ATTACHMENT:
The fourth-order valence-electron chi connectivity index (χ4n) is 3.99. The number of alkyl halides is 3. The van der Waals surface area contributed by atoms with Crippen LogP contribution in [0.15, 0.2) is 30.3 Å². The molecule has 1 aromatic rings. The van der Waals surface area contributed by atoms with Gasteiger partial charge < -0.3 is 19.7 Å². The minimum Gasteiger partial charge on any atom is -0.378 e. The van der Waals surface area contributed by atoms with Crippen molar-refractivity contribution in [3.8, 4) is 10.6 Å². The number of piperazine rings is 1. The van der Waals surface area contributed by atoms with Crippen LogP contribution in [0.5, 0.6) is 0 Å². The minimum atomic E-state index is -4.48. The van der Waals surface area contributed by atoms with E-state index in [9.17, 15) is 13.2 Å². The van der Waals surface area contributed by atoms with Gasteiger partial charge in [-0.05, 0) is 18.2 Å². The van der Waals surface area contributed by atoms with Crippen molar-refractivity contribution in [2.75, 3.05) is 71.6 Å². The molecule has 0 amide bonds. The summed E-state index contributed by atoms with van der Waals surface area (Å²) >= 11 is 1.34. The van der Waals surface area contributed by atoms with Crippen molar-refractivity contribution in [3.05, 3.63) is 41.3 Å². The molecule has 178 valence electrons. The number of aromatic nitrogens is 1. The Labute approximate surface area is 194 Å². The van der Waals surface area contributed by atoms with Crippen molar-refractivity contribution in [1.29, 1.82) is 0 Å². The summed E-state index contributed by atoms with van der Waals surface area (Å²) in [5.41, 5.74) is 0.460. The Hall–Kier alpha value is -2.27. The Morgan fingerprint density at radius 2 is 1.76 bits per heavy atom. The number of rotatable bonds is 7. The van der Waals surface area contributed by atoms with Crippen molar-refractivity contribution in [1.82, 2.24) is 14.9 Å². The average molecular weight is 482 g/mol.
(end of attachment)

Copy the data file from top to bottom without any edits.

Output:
The fourth-order valence-electron chi connectivity index (χ4n) is 3.99. The number of alkyl halides is 3. The van der Waals surface area contributed by atoms with Crippen LogP contribution in [0.15, 0.2) is 30.3 Å². The molecule has 1 aromatic rings. The van der Waals surface area contributed by atoms with Gasteiger partial charge < -0.3 is 19.7 Å². The minimum Gasteiger partial charge on any atom is -0.378 e. The van der Waals surface area contributed by atoms with Crippen molar-refractivity contribution in [3.8, 4) is 10.6 Å². The number of piperazine rings is 1. The van der Waals surface area contributed by atoms with Crippen LogP contribution in [0.5, 0.6) is 0 Å². The minimum atomic E-state index is -4.48. The van der Waals surface area contributed by atoms with E-state index in [9.17, 15) is 13.2 Å². The van der Waals surface area contributed by atoms with Gasteiger partial charge in [-0.05, 0) is 18.2 Å². The van der Waals surface area contributed by atoms with Crippen molar-refractivity contribution in [2.75, 3.05) is 71.6 Å². The molecule has 0 amide bonds. The summed E-state index contributed by atoms with van der Waals surface area (Å²) >= 11 is 1.34. The van der Waals surface area contributed by atoms with Crippen molar-refractivity contribution in [3.05, 3.63) is 41.3 Å². The molecule has 178 valence electrons. The number of aromatic nitrogens is 1. The Labute approximate surface area is 194 Å². The van der Waals surface area contributed by atoms with Crippen molar-refractivity contribution in [1.29, 1.82) is 0 Å². The summed E-state index contributed by atoms with van der Waals surface area (Å²) in [5.41, 5.74) is 0.460. The Hall–Kier alpha value is -2.27. The Morgan fingerprint density at radius 2 is 1.76 bits per heavy atom. The number of rotatable bonds is 7. The van der Waals surface area contributed by atoms with Crippen molar-refractivity contribution in [1.82, 2.24) is 14.9 Å². The average molecular weight is 482 g/mol.